|Title||Climate Change Geoscience Program: 2006-2011 program final report|
|Author||Rencz, A N|
|Source||Geological Survey of Canada, Open File 6879, 2012, 261 pages, https://doi.org/10.4095/290156 (Open Access)|
|Publisher||Natural Resources Canada|
|Related||This publication contains the following publications|
|Related||This publication is related to Rencz, A N; (2010). Climate
change geoscience program year end report 2009-2010, Geological Survey of Canada, Open File 6670|
|Province||British Columbia; Alberta; Saskatchewan; Manitoba; Ontario; Quebec; New Brunswick; Nova Scotia; Prince Edward Island; Newfoundland and Labrador; Northwest Territories; Yukon; Nunavut|
|NTS||1; 2; 3; 10; 11; 12; 13; 14; 15; 16; 20; 21; 22; 23; 24; 25; 26; 27; 28; 29; 30; 31; 32; 33; 34; 35; 36; 37; 38; 39; 40; 41; 42; 43; 44; 45; 46; 47; 48; 49; 52; 53; 54; 55; 56; 57; 58; 59; 62; 63; 64; 65;
66; 67; 68; 69; 72; 73; 74; 75; 76; 77; 78; 79; 82; 83; 84; 85; 86; 87; 88; 89; 92; 93; 94; 95; 96; 97; 98; 99; 102; 103; 104; 105; 106; 107; 114O; 114P; 115; 116; 117; 120; 340; 560|
|Lat/Long WENS||-141.0000 -50.0000 90.0000 41.7500|
|Subjects||environmental geology; hydrogeology; surficial geology/geomorphology; geophysics; marine geology; Nature and Environment; environmental impacts; environmental studies; environmental analysis; climate;
climate effects; water quality; watersheds; surface waters; climate, arctic; freezing ground; ground ice; ground temperatures; permafrost; peat; peat bogs; fens; terrain sensitivity; faunas; faunal studies; faunal distribution; landscape types;
mapping techniques; remote sensing; modelling; sea level changes; sea level fluctuations; thermal imagery; thermal analyses; coastal studies; coastal environment; ice; ice sheets; glaciers; glaciology; ecosystems; climate change; Cenozoic;
|Illustrations||tables; images; graphs; plots; flow charts; location maps; satellite images|
|Program||Climate Change Geoscience, Program Management - Climate Change Science|
|Released||2012 03 27|
The Climate Change Geoscience Program (CCG) was a five year science program conducted between 2006-2011 at the Earth Science Sector (ESS) within Natural Resources Canada (NRCan). The
objective of the program was to provide critical earth science information that would support policy and regulation decisions on adapting to environmental impacts from climate change. The program's success was based on the development of a scientific
knowledge base and the integration of this knowledge into policy decisions that would mitigate any risk of climate change on the welfare of Canadians.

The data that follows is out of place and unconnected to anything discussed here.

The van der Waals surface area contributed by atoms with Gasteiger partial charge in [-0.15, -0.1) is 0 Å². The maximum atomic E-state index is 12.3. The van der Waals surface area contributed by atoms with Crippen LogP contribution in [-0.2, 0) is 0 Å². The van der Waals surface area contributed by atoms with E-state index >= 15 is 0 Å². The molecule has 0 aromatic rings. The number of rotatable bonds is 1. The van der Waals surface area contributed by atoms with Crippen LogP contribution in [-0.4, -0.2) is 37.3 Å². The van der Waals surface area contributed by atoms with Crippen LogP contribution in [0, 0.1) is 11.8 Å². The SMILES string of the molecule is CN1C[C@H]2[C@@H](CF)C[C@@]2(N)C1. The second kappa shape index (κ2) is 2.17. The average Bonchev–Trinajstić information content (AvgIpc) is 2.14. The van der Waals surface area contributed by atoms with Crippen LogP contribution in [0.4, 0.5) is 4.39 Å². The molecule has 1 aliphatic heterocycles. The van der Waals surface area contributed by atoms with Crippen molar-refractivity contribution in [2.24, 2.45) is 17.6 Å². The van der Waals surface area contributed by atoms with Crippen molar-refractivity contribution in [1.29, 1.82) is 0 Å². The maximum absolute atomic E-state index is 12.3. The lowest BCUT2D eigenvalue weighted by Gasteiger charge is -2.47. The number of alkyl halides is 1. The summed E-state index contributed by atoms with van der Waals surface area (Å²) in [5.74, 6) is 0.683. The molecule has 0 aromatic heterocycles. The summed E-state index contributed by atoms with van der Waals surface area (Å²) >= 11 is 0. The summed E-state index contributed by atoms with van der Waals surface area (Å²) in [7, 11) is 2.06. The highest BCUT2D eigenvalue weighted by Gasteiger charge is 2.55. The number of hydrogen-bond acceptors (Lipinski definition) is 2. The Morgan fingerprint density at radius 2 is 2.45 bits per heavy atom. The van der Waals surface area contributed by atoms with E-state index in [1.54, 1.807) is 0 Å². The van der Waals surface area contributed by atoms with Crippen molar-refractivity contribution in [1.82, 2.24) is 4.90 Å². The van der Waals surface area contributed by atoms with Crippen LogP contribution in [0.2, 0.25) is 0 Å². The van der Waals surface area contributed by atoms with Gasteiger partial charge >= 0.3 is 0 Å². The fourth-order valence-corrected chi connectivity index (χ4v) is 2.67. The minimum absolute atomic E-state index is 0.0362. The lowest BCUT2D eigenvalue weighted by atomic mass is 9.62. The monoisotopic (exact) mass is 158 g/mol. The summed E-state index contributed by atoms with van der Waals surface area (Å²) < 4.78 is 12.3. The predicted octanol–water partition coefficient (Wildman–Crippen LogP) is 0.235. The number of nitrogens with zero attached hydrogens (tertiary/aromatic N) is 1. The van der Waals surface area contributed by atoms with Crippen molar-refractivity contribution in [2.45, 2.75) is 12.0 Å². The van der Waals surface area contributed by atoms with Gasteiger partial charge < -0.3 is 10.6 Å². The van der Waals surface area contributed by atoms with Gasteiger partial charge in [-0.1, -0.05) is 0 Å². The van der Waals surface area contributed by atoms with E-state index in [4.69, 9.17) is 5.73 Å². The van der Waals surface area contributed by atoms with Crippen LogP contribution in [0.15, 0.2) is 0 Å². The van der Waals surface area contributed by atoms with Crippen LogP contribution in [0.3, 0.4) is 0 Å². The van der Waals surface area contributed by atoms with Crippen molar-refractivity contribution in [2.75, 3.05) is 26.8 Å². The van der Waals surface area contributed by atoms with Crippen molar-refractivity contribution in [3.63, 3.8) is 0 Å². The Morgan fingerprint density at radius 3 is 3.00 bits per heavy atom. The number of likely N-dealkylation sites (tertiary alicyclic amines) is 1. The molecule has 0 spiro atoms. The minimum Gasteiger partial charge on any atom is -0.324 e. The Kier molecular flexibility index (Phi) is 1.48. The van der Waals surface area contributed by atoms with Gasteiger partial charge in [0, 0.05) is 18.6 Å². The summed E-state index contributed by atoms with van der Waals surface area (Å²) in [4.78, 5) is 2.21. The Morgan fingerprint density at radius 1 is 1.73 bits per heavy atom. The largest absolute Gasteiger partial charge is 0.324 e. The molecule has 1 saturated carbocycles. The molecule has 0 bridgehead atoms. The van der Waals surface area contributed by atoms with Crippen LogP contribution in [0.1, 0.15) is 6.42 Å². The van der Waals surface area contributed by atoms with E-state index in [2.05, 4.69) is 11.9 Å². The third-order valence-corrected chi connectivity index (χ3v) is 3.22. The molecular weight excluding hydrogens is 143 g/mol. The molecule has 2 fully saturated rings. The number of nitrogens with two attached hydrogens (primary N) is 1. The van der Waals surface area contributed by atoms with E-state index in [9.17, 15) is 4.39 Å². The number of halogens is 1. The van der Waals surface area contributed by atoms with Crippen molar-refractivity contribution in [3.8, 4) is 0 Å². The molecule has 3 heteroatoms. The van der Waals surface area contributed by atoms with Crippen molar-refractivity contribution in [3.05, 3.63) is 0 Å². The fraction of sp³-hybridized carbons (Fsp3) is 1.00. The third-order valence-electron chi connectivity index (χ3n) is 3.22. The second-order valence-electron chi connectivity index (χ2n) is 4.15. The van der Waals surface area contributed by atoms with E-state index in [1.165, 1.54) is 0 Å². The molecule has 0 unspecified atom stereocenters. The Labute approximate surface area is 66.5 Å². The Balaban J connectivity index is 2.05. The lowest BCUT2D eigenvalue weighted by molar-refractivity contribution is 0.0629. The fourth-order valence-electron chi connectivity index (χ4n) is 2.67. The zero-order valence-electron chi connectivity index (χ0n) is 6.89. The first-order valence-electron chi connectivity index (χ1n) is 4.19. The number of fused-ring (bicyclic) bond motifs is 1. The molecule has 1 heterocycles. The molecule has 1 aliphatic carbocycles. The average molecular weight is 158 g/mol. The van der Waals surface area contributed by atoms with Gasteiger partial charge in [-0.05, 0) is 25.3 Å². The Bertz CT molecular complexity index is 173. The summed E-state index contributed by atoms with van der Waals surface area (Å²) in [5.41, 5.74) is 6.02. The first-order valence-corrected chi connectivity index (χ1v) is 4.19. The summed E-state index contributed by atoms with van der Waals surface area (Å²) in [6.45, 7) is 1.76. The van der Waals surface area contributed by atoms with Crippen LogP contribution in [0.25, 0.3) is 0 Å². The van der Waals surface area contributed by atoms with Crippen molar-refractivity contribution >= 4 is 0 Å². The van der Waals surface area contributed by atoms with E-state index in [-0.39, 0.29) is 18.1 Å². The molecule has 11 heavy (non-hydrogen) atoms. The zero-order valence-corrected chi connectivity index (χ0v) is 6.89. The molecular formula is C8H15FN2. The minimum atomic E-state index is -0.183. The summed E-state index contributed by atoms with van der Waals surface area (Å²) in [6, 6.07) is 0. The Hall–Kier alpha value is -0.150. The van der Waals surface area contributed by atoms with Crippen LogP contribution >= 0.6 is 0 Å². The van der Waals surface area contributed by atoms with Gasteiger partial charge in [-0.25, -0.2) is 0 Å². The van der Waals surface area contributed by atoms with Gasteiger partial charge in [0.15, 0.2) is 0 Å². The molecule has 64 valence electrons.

The program's basic role lies in providing a base of geoscience knowledge, accomplished by
identifying the knowledge needs and gaps through collaboration with stakeholders. Specifically the geoscience in the CCG Program focused on those environmental variables that will be most impacted and altered by a changing climate namely:
cryosphere (permafrost, glaciers and snow cover),
2) water (availability trends and impacts as well as water level changes) and
3) vulnerable landscapes (particularly coastal areas and northern ecosystems).
The knowledge base is being
delivered through a mix of earth observation, both remote and in-situ, and quantitative assessments of landscape and ecosystem response. This includes looking at the past and present in order to increase our certainty in making decisions for the
future. The scientific accomplishments as presented in this document have been well recognized in advancing the scientific knowledge base on climate change science. These include recognition by scientific groups such as the Intergovernmental Panel on
Climate Change, National Round Table on the Environment and the Economics and contributing towards a Noble Prize for outstanding achievements. The list of publications is presented as a separate document and includes over 150 articles. (ADD some more
The scientific findings have and will continue to provide the necessary understanding to ensure that we will be better able to adapt to changes in our environment resulting from a changing climate. In all cases partnerships with user
communities were fundamental to ensure that knowledge was relevant and would be ultimately used in decision making. This was achieved by working directly with stakeholders from key economic and natural resource sectors, communities, scientific and
professional institutions, governments and industry, within an integrated risk assessment framework. The user community has been appreciative of the program's contribution including the acknowledgement by Daniel Shewchuk, Minister of Environment for
Nunavut on the contribution of the Northern Collaborative on Climate Change to the development of "… the best climate change adaptation plan in Canada. "
Northern vulnerability was particularly highlighted in the program, responding to the
federal government's Northern Strategy vision. The strategy notes the heightened need for climate change in the North and results from the CCG Program will set the stage for
continued scientific contributions on adapting to climate change in
Canada's North. Partnerships that were forged provide an opportunity to collaborate on future activities.
This final report highlights the success of the Program and illustrates the scientific accomplishments of dedicated scientists. As a result
the Program has accomplished the difficult task of undertaking and completing a variety of scientific activities on climate change that have and will continue to benefit Canadians by providing information that will guide decisions on adapting to
As a final point a special acknowledgement is extended to Dr. Phil Hill who was the initial Program Manager and set the framework and spirit for the program.